The effect of Mosaic on the stalks is manifested in several ways. In some of the susceptible varieties the stalks show conspicuous cankers which are the result of the disease. Such cankers have never been noted on POJ 2714, POJ 2725 and POJ 2727. Another effect of mosaic on the stalks is dwarfing and shrinking. This is particularly noticeable in POJ 2714. The stalks are so severely injured that they die out within a comparatively short time. With POJ 2725 and POJ 2727, however, there is no apparent effect on the stalk, the mosaic stalks having as good an appearance as the healthy ones.
In order to study the distribution and effect of mosaic in the stalk in these resistant varieties a number of stalks, the leaves of which showed mosaic symptoms, were cut up at various times and the eyes planted separately. Each eye was numbered consecutively, starting at the top of the stalk, and the plants from them were usually grown in pots under cover. The number of eyes giving mosaic plants was quite variable, but no stalks were encountered which produced mosaic plants from all of the eyes, as is the usual case with the susceptible varieties. Unfortunately, poor germination was obtained in many cases, especially with POJ 2727 and POJ 2725. These results are shown on the diagrams in Fig. 2.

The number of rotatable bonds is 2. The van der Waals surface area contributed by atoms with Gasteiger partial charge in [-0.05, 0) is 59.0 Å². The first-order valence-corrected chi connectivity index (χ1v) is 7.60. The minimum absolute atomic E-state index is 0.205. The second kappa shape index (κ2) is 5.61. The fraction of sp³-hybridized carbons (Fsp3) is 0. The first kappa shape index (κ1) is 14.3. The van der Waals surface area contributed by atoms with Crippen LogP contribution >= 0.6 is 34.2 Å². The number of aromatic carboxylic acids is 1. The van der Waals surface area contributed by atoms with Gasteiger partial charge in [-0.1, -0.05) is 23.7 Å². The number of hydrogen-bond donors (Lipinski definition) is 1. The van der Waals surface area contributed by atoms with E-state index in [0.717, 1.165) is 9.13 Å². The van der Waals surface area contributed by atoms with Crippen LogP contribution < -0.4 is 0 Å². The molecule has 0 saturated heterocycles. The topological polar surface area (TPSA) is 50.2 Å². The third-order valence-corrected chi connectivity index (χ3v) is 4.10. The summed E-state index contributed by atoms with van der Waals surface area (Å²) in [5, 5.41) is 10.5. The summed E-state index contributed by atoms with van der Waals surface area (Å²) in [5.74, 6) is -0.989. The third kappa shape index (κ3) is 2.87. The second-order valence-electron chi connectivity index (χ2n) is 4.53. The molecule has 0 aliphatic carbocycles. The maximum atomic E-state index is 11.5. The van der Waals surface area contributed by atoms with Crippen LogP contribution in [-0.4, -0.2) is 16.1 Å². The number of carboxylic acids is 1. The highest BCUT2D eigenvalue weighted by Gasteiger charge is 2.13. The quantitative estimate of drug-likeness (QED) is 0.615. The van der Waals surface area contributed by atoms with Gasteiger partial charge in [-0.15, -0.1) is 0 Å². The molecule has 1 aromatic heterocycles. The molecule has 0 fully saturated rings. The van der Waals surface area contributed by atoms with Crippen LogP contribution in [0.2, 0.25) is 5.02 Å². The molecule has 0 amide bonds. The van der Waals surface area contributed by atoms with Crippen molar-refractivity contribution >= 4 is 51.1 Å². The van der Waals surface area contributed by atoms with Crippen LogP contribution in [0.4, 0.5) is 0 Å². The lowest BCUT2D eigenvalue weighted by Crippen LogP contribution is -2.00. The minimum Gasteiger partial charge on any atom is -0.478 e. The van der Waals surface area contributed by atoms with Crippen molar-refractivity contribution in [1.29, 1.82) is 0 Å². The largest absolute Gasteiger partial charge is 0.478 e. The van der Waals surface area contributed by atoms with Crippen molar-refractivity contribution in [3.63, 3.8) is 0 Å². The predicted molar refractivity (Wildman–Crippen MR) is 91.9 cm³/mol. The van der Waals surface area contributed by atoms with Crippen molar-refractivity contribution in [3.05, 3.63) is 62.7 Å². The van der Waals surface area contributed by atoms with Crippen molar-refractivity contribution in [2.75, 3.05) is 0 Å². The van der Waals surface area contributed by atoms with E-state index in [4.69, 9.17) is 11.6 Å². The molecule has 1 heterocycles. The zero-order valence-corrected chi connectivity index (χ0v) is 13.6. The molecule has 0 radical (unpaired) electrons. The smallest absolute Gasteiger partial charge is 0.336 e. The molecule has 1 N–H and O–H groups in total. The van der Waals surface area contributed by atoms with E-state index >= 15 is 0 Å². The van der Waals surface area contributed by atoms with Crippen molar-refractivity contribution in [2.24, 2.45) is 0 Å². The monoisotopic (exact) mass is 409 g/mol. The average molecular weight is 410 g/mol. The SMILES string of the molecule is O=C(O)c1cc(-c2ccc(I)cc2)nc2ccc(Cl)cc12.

Figure 3. Symptoms of mosaic on leaves. Leaf of Cristalina cane on left and
POJ 2727 on right [8]

2 ~~~No q~L~~I
7F 3
6 7
7 63
2 z
1 77 3
1 3 3 2 Z
t q 6
/7 /o 7
12 /' 9 4
/,, /2 ,'"5
it i 7 6 6 3
9S 2
'7, I' 1'I 7 7 .5 4/
11 /7 '4' 5'g 6,
29 41 /0
Iov I ]/ q q 7 6
Z/ zo 17
R2 2' 1I /0 /0 1$
23 22 ;5 /2 .i : q
24 23 2O
U4' /3 2 /q /
PDJ2727 MUM P412727 Po0r272, PO17'I'F PJ'27/- PT27;4'
Figure 2. Diagrams showing distribution of mosaic in the stalk
In the diagrams the distribution of the mosaic eyes in the stalks is shown. It is interesting to note that none of the eyes from stalks of
POJ 2725 gave mosaic plants but further trials will have to be made on account of the poor germination. The main point of interest is the fact that the mosaic is not distributed throughout the whole stalk, as it is in the susceptible varieties. A number of the healthy plants obtained from eyes in these stalks have been grown, under observation through the first ratoon and it was found that they remained healthy. Seed pieces cut from these plants always gave 'healthy plants.
Reaction in the Stools
The development of the disease in the stool (cepa) has been'watched in plants which had been inoculated when they were only a few inches high. These plants were grown under uniform conditions which were

not, however, favorable for best growth. While the behavior of the stools may vary somewhat under different conditions, it is considered that the observations reported here will indicate the tendency of the plant in its reaction to mosaic.